Angela Davis calls for justice, not just diversity and inclusion, at virtual AU event

Event was part of Black Lives Matter speaker series

Angela Davis calls for justice, not just diversity and inclusion, at virtual AU event
Angela Davis speaks with SOE Dean Cheryl Holcomb-McCoy.

Renowned political activist and justice advocate Angela Davis spoke about police reform, activism and structural racism on Thursday at the first event in a new Black Lives Matter speaker series.

Groups including the Kennedy Political Union, Student Union Board, Black Caucus Committee, Women’s Initiative and Students for a Just Society co-hosted the event, and School of Education Dean Cheryl Holcomb-McCoy moderated it. 

Davis said justice efforts must go beyond performative measures, especially in areas such as higher education.

“First of all, don’t assume that simply by establishing a diversity and inclusion office that that’s the answer,” Davis said. “That’s good. Diversity is good, inclusion is good, but what about justice?” 

Beyond calling into question the role that racism plays in university life, Davis also expanded on how activism has evolved over the last few decades into what it looks like today. Community, Davis said, is critical in activism, especially when movements and individuals become burned out by the effort. 

“There have been many times when I have been absolutely exhausted, and asked myself, ‘Why is nothing changing after all the work we have done?’” Davis said. “That happens, and it’s not a problem, as long as one considers oneself as part of a community.”

Davis also spoke about the importance of using abolitionist ideas in modern movements, referencing the Attica prison rebellion in 1971, when inmates and hostages were killed after prisoners staged an uprising in an attempt to improve living conditions. Davis emphasized that the sentiment of prison reform and inmate rights didn’t stem from education, but rather from earlier abolitionist movements.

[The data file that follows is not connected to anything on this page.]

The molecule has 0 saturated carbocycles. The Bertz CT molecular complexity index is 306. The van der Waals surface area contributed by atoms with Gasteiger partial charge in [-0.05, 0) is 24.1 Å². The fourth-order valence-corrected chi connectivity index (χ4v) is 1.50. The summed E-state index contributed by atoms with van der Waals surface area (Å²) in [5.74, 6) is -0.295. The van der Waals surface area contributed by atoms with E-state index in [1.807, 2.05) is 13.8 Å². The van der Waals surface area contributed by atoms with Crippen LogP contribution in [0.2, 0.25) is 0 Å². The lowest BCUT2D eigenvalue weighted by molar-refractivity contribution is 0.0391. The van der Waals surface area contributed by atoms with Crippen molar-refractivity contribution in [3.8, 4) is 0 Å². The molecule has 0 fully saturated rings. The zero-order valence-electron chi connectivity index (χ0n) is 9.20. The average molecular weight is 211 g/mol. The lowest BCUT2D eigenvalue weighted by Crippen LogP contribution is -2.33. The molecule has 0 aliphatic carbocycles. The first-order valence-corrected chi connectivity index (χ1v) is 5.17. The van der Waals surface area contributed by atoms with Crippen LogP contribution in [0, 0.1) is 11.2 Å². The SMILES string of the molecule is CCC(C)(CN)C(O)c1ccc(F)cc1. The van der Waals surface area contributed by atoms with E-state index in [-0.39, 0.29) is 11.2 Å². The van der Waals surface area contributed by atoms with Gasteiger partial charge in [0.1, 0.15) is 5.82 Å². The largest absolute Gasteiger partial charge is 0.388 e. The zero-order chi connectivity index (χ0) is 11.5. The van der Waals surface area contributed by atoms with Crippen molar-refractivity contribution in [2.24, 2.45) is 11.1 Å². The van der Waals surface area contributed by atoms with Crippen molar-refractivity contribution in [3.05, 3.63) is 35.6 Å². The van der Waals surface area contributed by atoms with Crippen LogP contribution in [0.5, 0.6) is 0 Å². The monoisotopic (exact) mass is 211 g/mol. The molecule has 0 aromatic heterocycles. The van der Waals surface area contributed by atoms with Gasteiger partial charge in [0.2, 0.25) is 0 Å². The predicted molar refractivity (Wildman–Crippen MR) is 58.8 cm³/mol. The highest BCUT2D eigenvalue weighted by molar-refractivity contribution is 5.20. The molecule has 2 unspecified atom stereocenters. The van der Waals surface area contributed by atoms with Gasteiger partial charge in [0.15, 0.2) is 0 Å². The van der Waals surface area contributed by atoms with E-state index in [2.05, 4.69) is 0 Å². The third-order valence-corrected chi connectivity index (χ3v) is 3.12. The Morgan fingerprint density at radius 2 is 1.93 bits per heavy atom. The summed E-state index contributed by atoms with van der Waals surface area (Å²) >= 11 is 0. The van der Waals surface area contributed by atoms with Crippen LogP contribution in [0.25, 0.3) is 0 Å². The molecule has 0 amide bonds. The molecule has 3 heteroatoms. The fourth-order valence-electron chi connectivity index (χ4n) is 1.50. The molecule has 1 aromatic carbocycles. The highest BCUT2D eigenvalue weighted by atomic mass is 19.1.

In academia today, prison studies and reform are prominent, but those ideals originated from the prisoners themselves. She urged her listeners to remember that when discussing prison reform, instead of discussing policy ideas without the input of those directly impacted by them. 

Davis also discussed the inherently racist structures of society today, both in the United States and in other countries. However, she said the resistance that has collectivized on an international level against these structures, such as during a protest that occurred in Palestine over the killing of George Floyd, in support of the BLM movement. 

Despite BLM being a largely American-based movement, supporters have made themselves known around the world, Davis said. 

“We can’t understand racism, and we certainly can’t develop strategies to eliminate it, unless we look at it within a global context,” Davis said. 

smattalian@theeagleonline.com

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